Indian students clash over BBC's Narendra Modi documentary

Scores of left-wing student unions had organised its public screening at Jawaharlal Nehru University in Delhi

People watch the documentary in Kochi on Tuesday. AFP
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Rival students clashed on the campus of India’s leading university where authorities cut off electricity after a ban on the screening a BBC documentary on Indian Prime Minister Narendra Modi was ignored.

The two-part India: The Modi Question examines Mr Modi’s role as the chief minister of Gujarat when deadly sectarian riots rocked the western state in 2002, killing about 1,000 people, mostly Muslims.

It was immediately denounced as propaganda by the Indian government and banned from its online circulation after its first episode was aired in the UK on BBC Two, creating a social media storm.

Student unions which organised a public screening of the documentary at Delhi’s Jawaharlal Nehru University on Tuesday evening were denied permission by an administration that said the “unauthorised” screening could disturb harmony on the campus.

Dozens of students gathered around the main office on Tuesday evening for a screening through a projector before the administration cut off internet and electricity to the entire campus.

They regrouped near a cafeteria inside the campus and played the documentary on their phones and laptops, but allegedly came under attack from members of the Akhil Bharatiya Vidyarthi Parishad, the student wing of Mr Modi’s Bharatiya Janata Party, and were pelted with stones.

“Students were watching the documentary on their phones and police were present in civvies. Suddenly, the police and security officers started vacating the place. We suspected something wrong would happen and immediately after they left, a group of ABVP students started pelting stones,” N Sai Balaji, former president of the student's union, told a local language news channel.

Hundreds of students later marched to the nearby police station to register a complaint against the attackers.

"We filed a complaint and the police assured us they will be immediately looking into the incident. We gave the names and details of all the persons involved. As of now, we are calling off the protest. We will also file a complaint at the JNU Proctor office,” Aishe Ghosh, the president of the JNU student's union, said.

Tensions were also high in capital Thiruvananthapuram in southern Kerala state where members of the youth wing of the BJP tried to disrupt the public screenings organised by the Students' Federation of India, one of the largest left-wing college unions police scrambled to control the situation.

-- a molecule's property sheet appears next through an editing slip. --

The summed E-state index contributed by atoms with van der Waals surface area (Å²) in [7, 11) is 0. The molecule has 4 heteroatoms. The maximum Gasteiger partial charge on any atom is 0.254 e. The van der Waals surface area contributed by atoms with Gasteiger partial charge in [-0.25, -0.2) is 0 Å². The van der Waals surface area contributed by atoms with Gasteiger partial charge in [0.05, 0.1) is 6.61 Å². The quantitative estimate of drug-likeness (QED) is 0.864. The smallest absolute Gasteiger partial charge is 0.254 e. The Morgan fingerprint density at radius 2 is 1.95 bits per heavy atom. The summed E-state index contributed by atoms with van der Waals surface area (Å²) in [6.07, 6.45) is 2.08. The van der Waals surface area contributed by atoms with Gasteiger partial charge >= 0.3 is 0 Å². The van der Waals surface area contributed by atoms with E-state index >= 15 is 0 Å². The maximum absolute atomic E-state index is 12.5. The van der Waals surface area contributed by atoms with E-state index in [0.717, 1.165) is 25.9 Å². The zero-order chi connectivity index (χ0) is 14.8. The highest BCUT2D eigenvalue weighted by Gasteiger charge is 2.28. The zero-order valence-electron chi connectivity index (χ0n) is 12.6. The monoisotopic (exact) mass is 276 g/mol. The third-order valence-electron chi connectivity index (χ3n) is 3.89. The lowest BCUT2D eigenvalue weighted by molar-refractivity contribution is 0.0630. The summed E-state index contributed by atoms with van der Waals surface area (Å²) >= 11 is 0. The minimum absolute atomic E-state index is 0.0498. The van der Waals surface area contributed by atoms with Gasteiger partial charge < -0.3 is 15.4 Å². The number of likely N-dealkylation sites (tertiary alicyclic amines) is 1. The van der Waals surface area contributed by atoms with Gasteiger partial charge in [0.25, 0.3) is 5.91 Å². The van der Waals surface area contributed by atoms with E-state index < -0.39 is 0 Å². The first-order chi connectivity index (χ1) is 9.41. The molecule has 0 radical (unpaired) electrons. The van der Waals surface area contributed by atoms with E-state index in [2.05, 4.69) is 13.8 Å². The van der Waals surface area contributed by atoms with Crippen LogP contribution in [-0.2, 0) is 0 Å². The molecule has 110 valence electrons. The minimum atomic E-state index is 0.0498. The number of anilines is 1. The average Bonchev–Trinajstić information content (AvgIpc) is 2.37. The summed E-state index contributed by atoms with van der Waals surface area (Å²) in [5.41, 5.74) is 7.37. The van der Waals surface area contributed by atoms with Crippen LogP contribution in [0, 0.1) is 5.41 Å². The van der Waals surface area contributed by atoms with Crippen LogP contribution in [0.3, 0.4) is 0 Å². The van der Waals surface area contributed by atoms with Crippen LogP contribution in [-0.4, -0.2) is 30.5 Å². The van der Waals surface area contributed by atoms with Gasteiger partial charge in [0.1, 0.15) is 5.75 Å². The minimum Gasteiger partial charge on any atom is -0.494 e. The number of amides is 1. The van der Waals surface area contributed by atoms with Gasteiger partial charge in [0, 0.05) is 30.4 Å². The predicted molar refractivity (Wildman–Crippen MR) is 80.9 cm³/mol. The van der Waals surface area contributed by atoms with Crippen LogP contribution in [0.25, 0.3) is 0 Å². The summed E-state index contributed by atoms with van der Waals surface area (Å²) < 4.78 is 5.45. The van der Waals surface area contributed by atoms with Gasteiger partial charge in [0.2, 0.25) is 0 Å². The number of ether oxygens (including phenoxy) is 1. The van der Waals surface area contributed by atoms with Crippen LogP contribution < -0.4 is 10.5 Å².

BJP workers marched to screening sites, some hurling sticks and stones at police, which used water cannons to disperse crowds.

The Indian government last week invoked emergency powers to block it as well as directing YouTube and Twitter to take down links to the show.

The widespread crackdown on the documentary in India has again raised concerns about growing curbs on freedom of speech under the Hindu right-wing government that has been accused of stifling democratic freedoms since it came to power in 2014.

Several journalists, human rights activists and opposition politicians shared substitute links to download the documentary.

The second part of the documentary was aired in the UK on Tuesday evening.

It focused on the Modi government’s relationship with Indian Muslims as well as communal tensions in the country since 2014, including graphic videos and images of a 2017 lynching in Jharkhand.

It also discusses the BJP’s unprecedented victory in 2019 with a stronger mandate that resulted in scrapping of Article 370 that gave special powers to the India’s only Muslim majority autonomous region of Jammu and Kashmir.

It also focuses on the months-long protests over Citizenship Amendment Bill that allowed Indian citizenship to persecuted religious minorities except Muslims from neighbouring Pakistan, Bangladesh and Afghanistan and the National Register for Citizenship, the proposed exercise that would require everyone in India to prove their nationality.

Updated: January 25, 2023, 7:49 AM